The ‘Sisterhood of the Orange Shorts’ goes pink for Breast Cancer Awareness Month


2016 Swimsuit Hooters Calendar Girls line up at Hooters Manhattan location, overlooking 7th Ave.  Photo by: Christine Louise Trudeau

At the 2016 Hooters Swimsuit Calendar launch party, Hooters Calendar Girls line up for photos at Hooters Manhattan location, overlooking 7th Ave. Photo: Christine Trudeau.

October is Breast Cancer Awareness Month, and the Hooters restaurant chain – a company synonymous with breast admiration, not necessarily breast health – is raising money.  Its #GIVEAHOOT campaign, launched from their new Manhattan location off W 33rd, hopes to raise $ 1 million by donating one dollar of the $19.95 price from its annual swimsuit calendar, along with proceeds from other in-store promotions.

Over 40,000 women will die of breast cancer this year, and according to the American Cancer Society (ACS), Over 230,000 women will be diagnosed with invasive breast cancer this year, and 62,290 more will be diagnosed with non-invasive DCIS.

Assiatou Barry, who appears as Miss October in the 2016 Hooters Swimsuit Calendar, works at the chain’s Manhattan location, says she initially wanted to be a Hooters Girl because, “from the outside looking in, it just always seemed like an elite squad of beautiful women, almost like a sorority…”

Originally from Guinea West Africa, Barry, age 20, immigrated to the United States as a child with her family, growing up in Memphis, Tennessee before relocating to Manhattan as an adult.

2016 Hooters Swimsuit Calendar Girls signing calendars in the lobby of Hooters Manhattan location on W 33rd Street. Photo by: Christine Trudeau

The 2016 Hooters Swimsuit Calendar Girls signing calendars in the lobby of Hooters Manhattan location on W 33rd Street. Photo: Christine Trudeau.

To Barry, her co-workers are much more than a group of women who happen to be attractive enough to get their jobs. “It was a sisterhood of girls, and that’s what I love about my job the most,” she said, “is coming to work and being around women with amazing personalities, and they have the best energy that just lifts your spirit.”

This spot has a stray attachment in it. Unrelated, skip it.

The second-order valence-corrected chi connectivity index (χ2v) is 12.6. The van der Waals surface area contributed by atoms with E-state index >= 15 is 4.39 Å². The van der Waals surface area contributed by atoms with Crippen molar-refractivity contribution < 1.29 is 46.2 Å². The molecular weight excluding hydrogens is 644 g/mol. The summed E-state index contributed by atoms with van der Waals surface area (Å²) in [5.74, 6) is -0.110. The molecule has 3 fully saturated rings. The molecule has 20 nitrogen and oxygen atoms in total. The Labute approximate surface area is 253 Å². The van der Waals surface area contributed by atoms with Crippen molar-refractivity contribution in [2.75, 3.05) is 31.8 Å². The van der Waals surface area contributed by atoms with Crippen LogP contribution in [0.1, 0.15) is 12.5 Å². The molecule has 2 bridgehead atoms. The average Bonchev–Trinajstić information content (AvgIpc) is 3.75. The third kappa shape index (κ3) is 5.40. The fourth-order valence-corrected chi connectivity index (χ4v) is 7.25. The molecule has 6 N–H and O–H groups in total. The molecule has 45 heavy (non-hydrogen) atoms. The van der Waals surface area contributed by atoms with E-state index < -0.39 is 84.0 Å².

The driving force behind the fundraising campaign was Kelly Jo Dowd, who died of breast cancer in 2007, was a Hooters Girl and calendar cover girl in the 90’s before becoming a part of Hooters management. As a company-listed member of the Hooters Girl Hall of Fame, Dowd is credited with initiating a national campaign aimed at increasing awareness about early detection, and raising funds for research.

“Kelly Jo Dowd was our Hooters Girl that contracted cancer, and that was years ago… these [Hooters] Girls wouldn’t even know necessarily who she was,” said Carl Sweat, recently appointed chief marketing officer for Hooters of America, LLC. “But it’s compelled the whole chain across the country and even some of the global franchises to really get behind it a make it a good fundraiser—it’s the biggest we do.”

Over one third of the Hooters workforce is women, according to Sweat, who adds that because of this it is “something that touches home, because everyone here is a mother, daughter, or a sister… so it’s something that is near and dear.”

Last year, after raising around $650,000 dollars, Sweat says Hooters wanted to shoot for $1 million this year, setting individual goals for each location to raise a minimum of $3,000.

Though Hooters does not release sales figures publicly, Sweat says there are several other promotions that they hope will get them to their goal.

“Every store has a chart that measures where they are and how much they need to be a part of contributing,” said Sweat. “A million dollars seemed like enough of a rallying cry—a big enough challenge to go from around $700,000 and really put a challenge to the system.”

Since Hooters started giving to The V Foundation in 2006, they’ve donated over $3 million.

Sherrie Mazur, vice president of communications for The V Foundation for Cancer Research, says their partnership with Hooters began in 2006, and that “the V Foundation is extremely appreciative of the efforts of the Hooters campaign and grateful for the funds raised in support of our mission.”

The V Foundation currently has a four-star rating from Charity Navigator, a watchdog guide to charitable giving, which rates charities on a scale of accountability and transparency. The V Foundation is a non-profit founded in 1993 by Jim Valvano, which takes donations that are then given out as grants to cancer researchers.

Luana DeAngelis is a survivor and president and founder of the New York City-based You Can Thrive Foundation, a non-profit focused on support services to Manhattan residents who are survivors or are going through breast cancer treatment. She wonders, “Once they meet a mark, does the donation stop but the pink ribbon advertising continue?”

Sweat says they “would love to surpass it to raise even more for the cause.”